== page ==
Authors turned actors
Replay the Ransom scene in which a thief gets arrested in a bodega: The detective with Gary Sinise is actually the film’s co-screenwriter Richard Price, who loves to do cameos in the films he scripts. But Price isn’t the only author to try acting. In fact, some scribes have gone Hollywood in more ways than one:
· MAYA ANGELOU The writer in Hollywood: As the head of How to Make an American Quilt‘s sewing bee, Angelou’s Anna weaves serenity with sass. Hollywood in her writing: Angelou’s poetic homage to black athletes and entertainers, ”Ain’t That Bad?” pays tribute to ”Miss Pearlie Bailey,” the chanteuse who made good in ’50s films.
· ARTHUR C. CLARKE The writer in Hollywood: ”HAL” to the Chief? In an uncredited cameo, Clarke feeds presidential pigeons on the White House lawn in his space fable 2010. Hollywood in his writing: Thawed after almost a thousand years of frozen slumber, astronaut Frank Poole in 3001: The Final Odyssey reaffirms Star Trek‘s enduring appeal by reminiscing over boyhood idols Patrick Stewart and Leonard Nimoy.
· JAMES DICKEY The writer in Hollywood: The scribe pops up in the Deliverance movie as skeptical, gum-smacking Sheriff Bullard. Hollywood in his writing: In the novel’s second most shocking moment, Deliverance‘s narrator compares clambering over a corpse to pratfalling a la Harold Lloyd.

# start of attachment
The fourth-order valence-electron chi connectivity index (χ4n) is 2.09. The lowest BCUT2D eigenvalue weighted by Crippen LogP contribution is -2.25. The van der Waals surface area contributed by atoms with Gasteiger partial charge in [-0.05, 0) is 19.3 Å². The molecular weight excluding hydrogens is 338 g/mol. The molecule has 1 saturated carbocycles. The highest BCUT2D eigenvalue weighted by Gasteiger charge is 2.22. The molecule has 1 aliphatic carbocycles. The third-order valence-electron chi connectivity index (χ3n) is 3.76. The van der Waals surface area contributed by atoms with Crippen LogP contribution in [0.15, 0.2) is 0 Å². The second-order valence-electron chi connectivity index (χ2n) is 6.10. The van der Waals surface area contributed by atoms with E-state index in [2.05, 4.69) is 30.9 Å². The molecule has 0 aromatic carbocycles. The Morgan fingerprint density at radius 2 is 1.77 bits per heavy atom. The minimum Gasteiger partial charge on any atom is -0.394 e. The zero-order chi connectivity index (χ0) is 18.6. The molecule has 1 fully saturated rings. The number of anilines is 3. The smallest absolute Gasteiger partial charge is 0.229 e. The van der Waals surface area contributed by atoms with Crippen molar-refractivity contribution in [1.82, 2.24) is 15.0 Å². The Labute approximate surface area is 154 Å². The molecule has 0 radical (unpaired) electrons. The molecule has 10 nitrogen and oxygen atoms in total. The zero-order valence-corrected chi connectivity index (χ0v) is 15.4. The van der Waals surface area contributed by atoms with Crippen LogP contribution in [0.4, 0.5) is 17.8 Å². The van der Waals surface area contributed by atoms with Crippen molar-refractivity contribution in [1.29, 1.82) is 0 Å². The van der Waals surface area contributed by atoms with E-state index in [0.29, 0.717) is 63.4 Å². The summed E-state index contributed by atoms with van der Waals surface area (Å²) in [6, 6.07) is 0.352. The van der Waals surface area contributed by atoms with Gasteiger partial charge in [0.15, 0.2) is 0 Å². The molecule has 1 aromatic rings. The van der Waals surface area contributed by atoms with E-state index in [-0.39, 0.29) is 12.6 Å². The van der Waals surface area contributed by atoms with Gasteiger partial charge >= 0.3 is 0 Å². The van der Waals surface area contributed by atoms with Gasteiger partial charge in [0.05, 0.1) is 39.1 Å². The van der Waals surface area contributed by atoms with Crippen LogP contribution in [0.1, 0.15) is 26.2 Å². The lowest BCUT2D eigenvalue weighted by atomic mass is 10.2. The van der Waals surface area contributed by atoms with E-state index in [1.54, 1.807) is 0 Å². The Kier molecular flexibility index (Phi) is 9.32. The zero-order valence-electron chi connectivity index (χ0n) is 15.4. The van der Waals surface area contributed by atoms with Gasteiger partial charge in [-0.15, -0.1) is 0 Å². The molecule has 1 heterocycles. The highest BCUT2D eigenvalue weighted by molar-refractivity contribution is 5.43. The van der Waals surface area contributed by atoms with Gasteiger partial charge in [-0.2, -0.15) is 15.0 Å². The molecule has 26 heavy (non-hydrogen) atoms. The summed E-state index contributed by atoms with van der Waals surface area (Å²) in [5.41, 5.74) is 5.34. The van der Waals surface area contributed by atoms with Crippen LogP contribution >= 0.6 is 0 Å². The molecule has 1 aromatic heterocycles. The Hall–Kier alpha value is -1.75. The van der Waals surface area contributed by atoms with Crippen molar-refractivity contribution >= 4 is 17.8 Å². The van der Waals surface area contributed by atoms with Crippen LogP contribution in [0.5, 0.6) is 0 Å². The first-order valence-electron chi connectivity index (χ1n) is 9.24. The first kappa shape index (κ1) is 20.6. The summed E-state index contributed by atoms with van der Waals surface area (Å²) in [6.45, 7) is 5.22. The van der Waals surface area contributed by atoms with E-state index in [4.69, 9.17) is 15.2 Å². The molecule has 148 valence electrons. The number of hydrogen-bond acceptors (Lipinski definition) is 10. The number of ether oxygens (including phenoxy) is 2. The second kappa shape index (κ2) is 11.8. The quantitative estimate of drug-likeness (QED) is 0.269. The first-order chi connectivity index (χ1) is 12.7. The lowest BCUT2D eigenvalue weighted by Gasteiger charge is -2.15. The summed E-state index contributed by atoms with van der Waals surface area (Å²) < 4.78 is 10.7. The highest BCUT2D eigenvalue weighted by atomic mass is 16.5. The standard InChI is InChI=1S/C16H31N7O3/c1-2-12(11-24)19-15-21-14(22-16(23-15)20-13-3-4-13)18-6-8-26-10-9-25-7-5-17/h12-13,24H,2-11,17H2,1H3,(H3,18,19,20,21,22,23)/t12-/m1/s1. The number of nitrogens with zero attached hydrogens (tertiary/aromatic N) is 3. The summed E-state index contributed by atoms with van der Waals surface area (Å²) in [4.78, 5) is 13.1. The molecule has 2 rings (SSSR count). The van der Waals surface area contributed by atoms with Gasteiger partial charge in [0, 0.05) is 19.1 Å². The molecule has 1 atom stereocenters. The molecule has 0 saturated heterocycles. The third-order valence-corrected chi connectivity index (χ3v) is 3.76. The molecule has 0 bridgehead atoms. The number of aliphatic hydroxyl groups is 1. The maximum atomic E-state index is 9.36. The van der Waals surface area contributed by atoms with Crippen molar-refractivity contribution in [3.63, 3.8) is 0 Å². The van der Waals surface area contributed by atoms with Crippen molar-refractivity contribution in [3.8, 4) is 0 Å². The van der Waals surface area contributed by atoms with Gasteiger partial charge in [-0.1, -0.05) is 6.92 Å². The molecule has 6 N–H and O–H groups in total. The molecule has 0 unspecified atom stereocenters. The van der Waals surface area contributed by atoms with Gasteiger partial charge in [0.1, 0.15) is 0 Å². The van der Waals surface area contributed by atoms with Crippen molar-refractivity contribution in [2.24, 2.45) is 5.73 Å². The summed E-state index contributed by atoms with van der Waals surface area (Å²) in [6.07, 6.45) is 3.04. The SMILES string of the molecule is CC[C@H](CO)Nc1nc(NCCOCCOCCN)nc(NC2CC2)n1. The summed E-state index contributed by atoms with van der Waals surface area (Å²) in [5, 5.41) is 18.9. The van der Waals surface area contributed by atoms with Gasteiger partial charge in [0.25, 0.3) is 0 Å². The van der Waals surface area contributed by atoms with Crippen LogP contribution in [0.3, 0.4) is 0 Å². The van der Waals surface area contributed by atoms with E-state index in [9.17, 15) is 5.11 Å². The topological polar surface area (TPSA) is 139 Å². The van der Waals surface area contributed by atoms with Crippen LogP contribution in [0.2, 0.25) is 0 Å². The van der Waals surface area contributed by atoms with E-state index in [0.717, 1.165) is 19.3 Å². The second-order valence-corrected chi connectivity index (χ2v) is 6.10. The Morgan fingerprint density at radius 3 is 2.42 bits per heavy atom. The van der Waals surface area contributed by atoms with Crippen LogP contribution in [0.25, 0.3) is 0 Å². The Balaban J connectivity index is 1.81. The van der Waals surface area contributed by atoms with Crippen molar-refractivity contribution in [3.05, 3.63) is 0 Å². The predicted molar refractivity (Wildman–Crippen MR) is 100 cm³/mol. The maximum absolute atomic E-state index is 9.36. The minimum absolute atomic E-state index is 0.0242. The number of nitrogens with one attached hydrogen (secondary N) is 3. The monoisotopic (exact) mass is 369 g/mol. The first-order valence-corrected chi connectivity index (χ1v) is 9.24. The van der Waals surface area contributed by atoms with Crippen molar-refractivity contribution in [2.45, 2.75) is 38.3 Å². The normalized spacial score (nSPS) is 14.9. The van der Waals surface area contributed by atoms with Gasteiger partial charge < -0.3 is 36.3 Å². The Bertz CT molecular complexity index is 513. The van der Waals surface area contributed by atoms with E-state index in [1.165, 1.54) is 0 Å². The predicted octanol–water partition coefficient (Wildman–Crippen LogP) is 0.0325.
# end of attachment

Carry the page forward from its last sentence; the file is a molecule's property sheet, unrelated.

· TAMA JANOWITZ The writer in Hollywood: Janowitz plays Abby — big-hair recluse by day, big-hair party girl by night — in the film version of her trendy ’80s opus, Slaves of New York. Hollywood in her writing: Citizen Kane goes glam? Well, sort of, as Janowitz’s leading lady shares a few drinks, an awkward kiss, and a peep-show stall with an Orson Welles look-alike in The Male Cross-Dresser Support Group.
· STEPHEN KING The writer in Hollywood: King plays misery for laughs in the pulp horror landscape of Creepshow, in which, as doofus hillbilly Jordy Verrill, he takes a shining to a meteor that lands in his backyard. The result? A fatal case of space fungus. Hollywood in his writing: Fast cars, rock & roll — King’s Christine hums with an atmosphere as thick with American kitsch as it is with horror. No surprise, then, when the protagonist trots down to the local bijou for a Chuck Norris bone cruncher.